the night of september 11th and when secretary clinton said she had a clear eyed view of the threats we faced in libya, the secretary of defense and chairman of the joint chiefs said they knew that night it was a terrorist attack and knew of the reporting coming out of libya from ambassador stevens says we cannot defend the consulate. she was not clear eyed. she was blind and deaf and the president of the united states never picked up the phone to call anybody in libya to help these four people under attack. the first ambassador killed in 30 years. they withheld information. i think they manipulated the evidence after the attack to create a political narrative rather than sharing with the public the truth about an al-qaeda attack that was preplanned and precoordinated. we will get to the bottom of this. >> chris: let me ask you one more question about the sequester before we let you go, senator. you know if we go into the sequester the president is going to hammer republicans. the white house has already put out a list of the terrible things that are going to happen if a sequester kicks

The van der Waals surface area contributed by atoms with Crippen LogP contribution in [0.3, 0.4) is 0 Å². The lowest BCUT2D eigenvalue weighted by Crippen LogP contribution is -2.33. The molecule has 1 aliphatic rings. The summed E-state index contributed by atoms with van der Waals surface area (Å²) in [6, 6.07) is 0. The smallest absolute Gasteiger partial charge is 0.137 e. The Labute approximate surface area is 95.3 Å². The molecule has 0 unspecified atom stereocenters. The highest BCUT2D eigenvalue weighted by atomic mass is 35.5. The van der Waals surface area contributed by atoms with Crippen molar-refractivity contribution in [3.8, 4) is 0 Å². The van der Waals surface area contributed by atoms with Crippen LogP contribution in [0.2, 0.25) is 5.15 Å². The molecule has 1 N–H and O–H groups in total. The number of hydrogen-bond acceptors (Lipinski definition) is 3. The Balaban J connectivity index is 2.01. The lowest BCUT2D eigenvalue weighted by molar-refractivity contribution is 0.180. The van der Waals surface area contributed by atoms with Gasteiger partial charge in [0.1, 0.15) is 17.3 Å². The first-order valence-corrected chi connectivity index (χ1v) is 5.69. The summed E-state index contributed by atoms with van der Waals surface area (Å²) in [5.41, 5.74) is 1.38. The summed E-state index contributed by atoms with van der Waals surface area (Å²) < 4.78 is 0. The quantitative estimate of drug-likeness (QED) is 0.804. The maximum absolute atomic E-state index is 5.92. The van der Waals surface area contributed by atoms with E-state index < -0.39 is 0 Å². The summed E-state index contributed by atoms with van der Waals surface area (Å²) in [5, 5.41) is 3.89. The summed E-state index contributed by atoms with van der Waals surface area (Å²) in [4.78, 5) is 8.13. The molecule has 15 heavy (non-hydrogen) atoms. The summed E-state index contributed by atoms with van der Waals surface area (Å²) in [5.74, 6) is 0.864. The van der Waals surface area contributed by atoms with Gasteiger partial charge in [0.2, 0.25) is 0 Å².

clinton. according to the reviews at the time, scored hurricanes of laughter. you might need to get in your own way-back machine to recognize the setup material. >> i am honored to be a part of this event though. when i got the invitation, i was thrilled i would be speaking in the same room with the most powerful man in the country, and, well, then i heard judge ito canceled. but you move on. >> judge ito, for those who forgot, was the judge in the o.j. simpson murder case. here is one from the political scene at a time when many democrats were becoming republicans. >> the first announcement is for the democratic congressmen present. please refrain from switching parties during the dinner. it's very confusing to your waiter, all right? i understand nathan deal got the same dessert twice. we got to work that out. >> nathan deal. he was one of the democrats who switched from democrat to republican after the '94 midterm election. a loss for the blue team. by the way, the danger right there is the danger of using topical material. it goes away. >>> finally, check out the headline from t